As of September 11th of this year, my husband is a permanent resident of the United States of America.  Cue applause!  🙂  Also, start with Part One if you haven’t already read it.

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The morning of our interview, we were feeling lots of different emotions.  We had given ourselves over an hour to make the 30 minute drive but still almost ended up being a few minutes late!  There was an accident on the highway and in a city that never has traffic, and we were barely moving 5 mph for most of the trip.  It was bad.

We were also nervous because we had no idea what to expect and had only heard one first-hand account of what actually happens in a green card interview.  We were confident in our love and our marriage but who doesn’t get nervous before a big, life-changing event?  Would they ask us what color toothbrush our spouse uses?  Would they inquire about towels on the floor or our last two birthday presents to each other?  Would they be kind and easy-going or stern and scrutinizing?  So many thoughts.

Despite being a Wednesday the place was busy and we had to park on the street even though it was only 8:30 in the morning!  The building was dingy and old.  We passed our personal affects through a metal detector as the guards at the door greeted us with big smiles.  We headed back to the waiting area and placed our letter in the interview box to signal we had arrived.

I have to say it was a bit odd to be in a government building on 9/11.  They had their TVs playing the commemorative newscasts for the 12th anniversary and I found myself getting teary-eyed watching family members talking about the loved ones they’d lost in the tragedy.  We live in an amazing country, and on 9/11 in a tiny building in Kansas City I was surrounded by immigrants excited at the chance to be a part of this vibrant nation.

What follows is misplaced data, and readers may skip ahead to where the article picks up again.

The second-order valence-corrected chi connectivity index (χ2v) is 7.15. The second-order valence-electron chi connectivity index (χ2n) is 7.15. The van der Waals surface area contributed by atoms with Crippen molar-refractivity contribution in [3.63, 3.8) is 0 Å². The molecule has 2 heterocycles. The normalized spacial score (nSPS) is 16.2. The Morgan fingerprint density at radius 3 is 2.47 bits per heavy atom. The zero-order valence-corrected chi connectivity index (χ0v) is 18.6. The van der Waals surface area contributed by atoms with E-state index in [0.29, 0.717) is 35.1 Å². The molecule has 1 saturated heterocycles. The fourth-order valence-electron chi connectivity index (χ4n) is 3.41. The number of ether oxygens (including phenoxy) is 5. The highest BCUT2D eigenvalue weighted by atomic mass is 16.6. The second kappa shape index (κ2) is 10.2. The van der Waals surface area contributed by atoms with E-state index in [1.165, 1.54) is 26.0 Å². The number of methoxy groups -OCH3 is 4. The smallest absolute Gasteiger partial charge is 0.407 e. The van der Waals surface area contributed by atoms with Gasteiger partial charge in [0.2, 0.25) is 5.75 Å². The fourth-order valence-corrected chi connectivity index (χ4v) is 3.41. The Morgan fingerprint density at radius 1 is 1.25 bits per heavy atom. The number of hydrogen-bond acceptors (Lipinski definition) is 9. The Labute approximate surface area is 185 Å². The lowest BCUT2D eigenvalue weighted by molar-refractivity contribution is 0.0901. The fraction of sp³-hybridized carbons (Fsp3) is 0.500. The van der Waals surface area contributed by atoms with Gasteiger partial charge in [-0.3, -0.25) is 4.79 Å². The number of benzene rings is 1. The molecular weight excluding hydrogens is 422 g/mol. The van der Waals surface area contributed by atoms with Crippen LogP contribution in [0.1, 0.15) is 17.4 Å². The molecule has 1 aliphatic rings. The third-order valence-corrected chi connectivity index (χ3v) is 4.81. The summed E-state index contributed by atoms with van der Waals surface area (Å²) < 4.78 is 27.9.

Due to the no cell phone policy I was forced to be with my thoughts instead of browsing Facebook.  It was calming and overwhelming at the same time.  The reality of the situation was that if my husband didn’t get a green card he would have no guarantees of staying in this country permanently.  With our future jobs, home, and children on my mind, the thought was sobering.

After about 35 minutes of waiting we were called in to meet with our detective.  She was really nice and told us to stay standing as she swore us in and we promised to tell only the truth.

The questions began right away and were very straight-forward, albeit fast-paced.  We were asked the names of our in-laws, our SSN’s, our birth dates, each other’s birth dates, and our address (which was more difficult than you’d imagine considering we were freshly moved and still memorizing it).  At one point she completely changed topics and abruptly said, “Who is the man sitting to your left?”  It caught me off-guard and I wanted to reply with, “OH that guy?  He’s the most obnoxious cough-sneezer I’ve ever met!”  But I didn’t think that would go over so well so I simply said, “My husband.”

She asked for our how we met story and we got to tell a government official we met in a bar.  Checking that off the ol’ bucket list!  Then she inquired about the proposal, and after that we offered up the story of when The Scottish met my family for the first time.  Who else has to meet their girlfriend of a few month’s family while sitting in the audience watching her make-out on stage with another dude?  You can’t make this stuff up.

The real kicker came after she asked The Scottish about my favorite color (easy, purple).  She asked him what my hobbies were and he faltered.  “Umm, well she likes shows and theatre and stuff.”  “Yea, hunny, that’s more like a career than a hobby but whatever” (I figured my snippy wife voice was appropriate in this situation). “And, she watches a lot of TLC, or she did when we used to have cable.”

Awkward.  THAT’S NOT A HOBBY.  That’s the answer to, “Why does my wife has a big ass?”  At first I was all, how rude!  He’s making me sound like such a loser.  It’s not like I discuss TLC shows in great lengths on my blog.